Summer is the time for firing up the grill and cooking some local food, because charred grill marks and a smokey taste makes everything better – and there are no pots and pans to clean!

Grilling a grass fed steak

At Valley Farm Fresh you will find great recipes (for grilling meat & veggies), a calendar for the Upper Valley farmers’ market season, and the Valley Food & Farm Online Guide so you can find farmstands,  pick-your-own, and more local food near you.

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And if you are a man who cooks with local foods (grill or otherwise) OR you know a man who cooks with local foods – enter our #MenWhoCookLocal summer competition for a chance to win an 8″ Japanese steel chef knife. Read about our celebration of Upper Valley men who are cooking local with our  #UpperValleyHotShots.

 

Summer squash salad photo Julia A Reed800x600

Summer Squash Salad

I’m making the most of the summer vegetable supply before the first frost shows up – which could be any day now – which is why this light, delicious summer squash salad is a perfect addition to any meal.

This recipe comes to us from the Norwich Inn‘s chef Luis Luna. The Inn served this on the summer menu and Luis was nice enough to share the recipe with Everyday Chef. Luis juliennes the squash with a mandolin –  which makes perfect shoestrings from the summer squash.  I don’t have a mondoline, so, I used a spiralizer – which can make vegetable “noodles” from almost any vegetable. My version wasn’t quite as professional looking, but it still tasted great.

summer squash salad ingredients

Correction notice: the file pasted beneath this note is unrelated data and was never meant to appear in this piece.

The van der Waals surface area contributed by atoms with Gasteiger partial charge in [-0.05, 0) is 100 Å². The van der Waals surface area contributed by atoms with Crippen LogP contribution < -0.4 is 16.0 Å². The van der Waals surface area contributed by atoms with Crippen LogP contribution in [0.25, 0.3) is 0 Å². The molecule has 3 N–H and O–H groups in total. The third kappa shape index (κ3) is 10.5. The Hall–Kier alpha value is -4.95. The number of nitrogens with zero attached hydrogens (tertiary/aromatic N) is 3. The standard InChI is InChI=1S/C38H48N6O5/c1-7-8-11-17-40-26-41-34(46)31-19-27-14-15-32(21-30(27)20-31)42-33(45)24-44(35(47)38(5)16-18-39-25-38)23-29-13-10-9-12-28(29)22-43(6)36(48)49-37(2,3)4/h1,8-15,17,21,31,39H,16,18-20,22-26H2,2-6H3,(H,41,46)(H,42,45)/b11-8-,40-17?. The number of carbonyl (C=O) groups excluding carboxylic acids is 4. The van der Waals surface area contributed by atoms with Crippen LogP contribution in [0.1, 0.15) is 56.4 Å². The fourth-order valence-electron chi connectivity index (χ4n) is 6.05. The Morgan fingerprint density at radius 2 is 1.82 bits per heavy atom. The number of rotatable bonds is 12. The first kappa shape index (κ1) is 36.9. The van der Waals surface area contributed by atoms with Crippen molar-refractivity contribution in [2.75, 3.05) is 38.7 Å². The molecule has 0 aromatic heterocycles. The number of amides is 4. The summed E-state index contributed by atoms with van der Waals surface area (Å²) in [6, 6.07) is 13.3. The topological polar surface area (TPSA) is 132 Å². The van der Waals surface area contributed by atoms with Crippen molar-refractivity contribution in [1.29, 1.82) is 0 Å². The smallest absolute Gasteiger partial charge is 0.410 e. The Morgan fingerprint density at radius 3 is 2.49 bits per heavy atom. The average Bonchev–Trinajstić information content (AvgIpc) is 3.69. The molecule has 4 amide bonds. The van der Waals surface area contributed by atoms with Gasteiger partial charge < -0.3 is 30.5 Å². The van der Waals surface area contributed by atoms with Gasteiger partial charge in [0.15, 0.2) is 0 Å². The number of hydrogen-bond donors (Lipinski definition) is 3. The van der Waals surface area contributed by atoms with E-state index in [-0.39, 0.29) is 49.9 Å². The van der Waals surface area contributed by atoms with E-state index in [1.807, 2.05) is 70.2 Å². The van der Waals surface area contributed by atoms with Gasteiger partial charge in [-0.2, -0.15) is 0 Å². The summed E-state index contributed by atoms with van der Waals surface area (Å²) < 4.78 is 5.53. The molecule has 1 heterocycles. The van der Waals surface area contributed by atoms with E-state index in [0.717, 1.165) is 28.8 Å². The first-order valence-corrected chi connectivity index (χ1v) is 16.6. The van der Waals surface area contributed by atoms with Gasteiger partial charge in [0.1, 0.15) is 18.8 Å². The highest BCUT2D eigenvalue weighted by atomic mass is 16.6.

summer squash spiralizing400x250

Simply blanch the julienned squash and red peppers for 1 minute, drain and cool.

Mix together the lime juice, honey, water, sweet Thai chili sauce, and chives. combine the blanched vegetables with the sauce and add salt and pepper to taste.

dressing ingredients400x250

Summer Squash Salad

4 summer squash, julienne
1 red pepper, julienne
juice from 3 limes
1/3 cup honey
1/3 cup water
1 cup chives, chopped to 2″
1 cup sweet Thai chili sauce
salt and pepper to taste

Summer squash salad photo Julia A Reed250x400

It’s that simple! I love this great new way to enjoy one of my favorite summer vegetables, that is light, easy, a so quick to make!

 

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Drink Your Greens

I have to admit, as much as I love cooking, at just about any time of day, sometimes I don’t do so well in the breakfast department. On mornings when I’m just trying to get out the door and perhaps the kitchen sink is still full of last night’s dishes (and this is more often than not, as I’m not the most efficient dish washer), I’ve resorted to a number of poor choices. Everything from a piece of whatever I’ve baked last – sometimes this isn’t completely terrible (bicottti) other times there’s no hope (cupcakes, pie, cookies) – while some days I just try to fill up on coffee and maybe a spoonful of peanut butter. But continuous consumption of strong, black coffee on an empty stomach will do a number on your digestive tract.

OK, I’m exaggerating a little. I was on a consistent oatmeal run for awhile and on weekends I take the time for eggs or fresh fruit topped pancakes. But for the past couple of weeks or so my breakfasts have consisted of green smoothies.